Constructing Genocide

Author: abfh


Series unspecified; rated PG.

Summary: Sometimes children were born, on a primitive, ignorant, prejudiced planet, who differed from the others…

This story originally was posted as part of a longer article on the Whose Planet Is It Anyway? blog.


Once upon a time, on a primitive, ignorant, prejudiced planet, it sometimes happened that children were born who differed from the others of their species. Their thought processes tended to be more visual, and they often had difficulty with speech. They took longer to learn certain skills. Sometimes they needed help with their activities as adults.

Their differences did not matter in the small farming villages of the planet’s past, where every pair of hands that could make use of a plow or a hoe was needed. But this all changed when an industrial society developed. Those who could not work efficiently in the factories were denounced as having no place in that society.

Defective genes, the doctors proclaimed ominously. There are institutions for children like that, the parents were told. Send them away, forget they were ever born, and try again for a more socially acceptable child.

Some doctors went into the institutions and conducted studies on the isolated, deprived, abused, and uneducated children who had been abandoned there. As a result of these studies, the medical profession declared authoritatively that very few of the unfortunates stricken with this tragic affliction would ever be able to talk, read, work, or do anything productive at all. Dead weight on society, the medical journals and the popular press described them. A prenatal test was soon developed to rid society of that burden.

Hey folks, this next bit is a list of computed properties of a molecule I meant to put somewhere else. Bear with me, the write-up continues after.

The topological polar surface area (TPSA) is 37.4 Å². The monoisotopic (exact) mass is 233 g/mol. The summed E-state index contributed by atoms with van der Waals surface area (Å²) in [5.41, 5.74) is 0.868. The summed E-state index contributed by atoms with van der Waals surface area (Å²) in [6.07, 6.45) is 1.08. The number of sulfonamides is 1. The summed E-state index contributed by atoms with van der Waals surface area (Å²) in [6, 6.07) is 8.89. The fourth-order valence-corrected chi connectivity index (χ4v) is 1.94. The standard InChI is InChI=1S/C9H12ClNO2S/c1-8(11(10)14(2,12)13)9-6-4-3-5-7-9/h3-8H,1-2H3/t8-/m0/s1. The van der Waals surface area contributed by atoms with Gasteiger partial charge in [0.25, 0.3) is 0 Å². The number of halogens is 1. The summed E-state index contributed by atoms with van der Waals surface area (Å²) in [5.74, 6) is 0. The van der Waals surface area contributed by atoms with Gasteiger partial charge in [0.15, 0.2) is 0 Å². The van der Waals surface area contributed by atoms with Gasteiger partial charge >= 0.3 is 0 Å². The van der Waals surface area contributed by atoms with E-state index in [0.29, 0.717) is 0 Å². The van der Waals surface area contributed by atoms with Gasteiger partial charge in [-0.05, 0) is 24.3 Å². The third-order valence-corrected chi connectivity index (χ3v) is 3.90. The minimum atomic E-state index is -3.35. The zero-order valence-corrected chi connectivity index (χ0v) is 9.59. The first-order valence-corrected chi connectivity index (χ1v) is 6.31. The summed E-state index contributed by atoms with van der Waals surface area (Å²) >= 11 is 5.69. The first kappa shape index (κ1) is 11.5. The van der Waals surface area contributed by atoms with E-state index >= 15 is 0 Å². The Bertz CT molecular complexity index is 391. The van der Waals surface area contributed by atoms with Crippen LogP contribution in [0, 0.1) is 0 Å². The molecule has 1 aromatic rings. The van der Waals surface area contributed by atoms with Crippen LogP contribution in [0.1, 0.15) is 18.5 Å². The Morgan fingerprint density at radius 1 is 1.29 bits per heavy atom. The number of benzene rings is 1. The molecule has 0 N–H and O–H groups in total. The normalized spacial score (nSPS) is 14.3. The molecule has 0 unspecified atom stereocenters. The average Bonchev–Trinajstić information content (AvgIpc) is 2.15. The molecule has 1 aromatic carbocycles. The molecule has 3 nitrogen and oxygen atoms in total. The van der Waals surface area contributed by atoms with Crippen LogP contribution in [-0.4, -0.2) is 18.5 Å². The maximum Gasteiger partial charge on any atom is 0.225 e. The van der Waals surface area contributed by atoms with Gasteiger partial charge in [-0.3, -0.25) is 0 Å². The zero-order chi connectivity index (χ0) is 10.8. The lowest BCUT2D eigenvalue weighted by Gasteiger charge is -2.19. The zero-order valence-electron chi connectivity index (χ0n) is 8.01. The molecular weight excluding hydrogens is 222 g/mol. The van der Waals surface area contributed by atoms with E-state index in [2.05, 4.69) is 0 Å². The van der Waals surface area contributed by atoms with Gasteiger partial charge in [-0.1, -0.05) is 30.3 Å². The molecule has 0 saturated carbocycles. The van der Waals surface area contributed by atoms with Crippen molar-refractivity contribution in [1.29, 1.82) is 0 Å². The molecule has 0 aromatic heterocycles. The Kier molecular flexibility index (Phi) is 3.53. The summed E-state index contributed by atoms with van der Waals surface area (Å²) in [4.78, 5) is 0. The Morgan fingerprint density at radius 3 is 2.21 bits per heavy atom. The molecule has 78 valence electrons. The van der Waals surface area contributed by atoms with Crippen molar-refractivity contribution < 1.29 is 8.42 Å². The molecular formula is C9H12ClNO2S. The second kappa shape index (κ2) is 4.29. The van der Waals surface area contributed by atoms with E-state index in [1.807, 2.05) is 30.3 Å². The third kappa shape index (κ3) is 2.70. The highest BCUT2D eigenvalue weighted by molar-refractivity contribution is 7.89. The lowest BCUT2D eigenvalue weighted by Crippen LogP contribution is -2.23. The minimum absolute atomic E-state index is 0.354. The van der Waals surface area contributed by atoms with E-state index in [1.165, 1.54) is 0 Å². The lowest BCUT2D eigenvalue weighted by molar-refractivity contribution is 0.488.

The institutions were shut down for lack of funding, and the small number of parents who opted against abortion raised their children at home. The parents discovered that most of these children, when raised in a loving home and properly educated, could in fact learn to talk, read, and work. Some families even sought to adopt other such children.

But it made no difference to the prenatal testing regime, now firmly entrenched in public opinion and in standard medical practice. The few remaining individuals of this despised minority began to feel as if they were the last specimens of an endangered species. Some of them became civil rights activists and protested at genetics conferences and other such events. Others wrote passionate essays calling for justice and tolerance. Their efforts went almost unnoticed by the media and the doctors, and they continued to be described as hopeless sufferers whose very existence was a tragedy.

Eventually, like ripples spreading across the surface of a long-stagnant pond, a new meme began to make its way into the public consciousness. The supporters of neurodiversity, as it was called, held the belief that differences in brain structure deserved as much respect and acceptance as other types of diversity. They began to persuade their fellow citizens that differences of thought and perception should be celebrated, not destroyed.

And the last few survivors, as they mourned the millions lost over so many years, could only wonder why it had taken so long…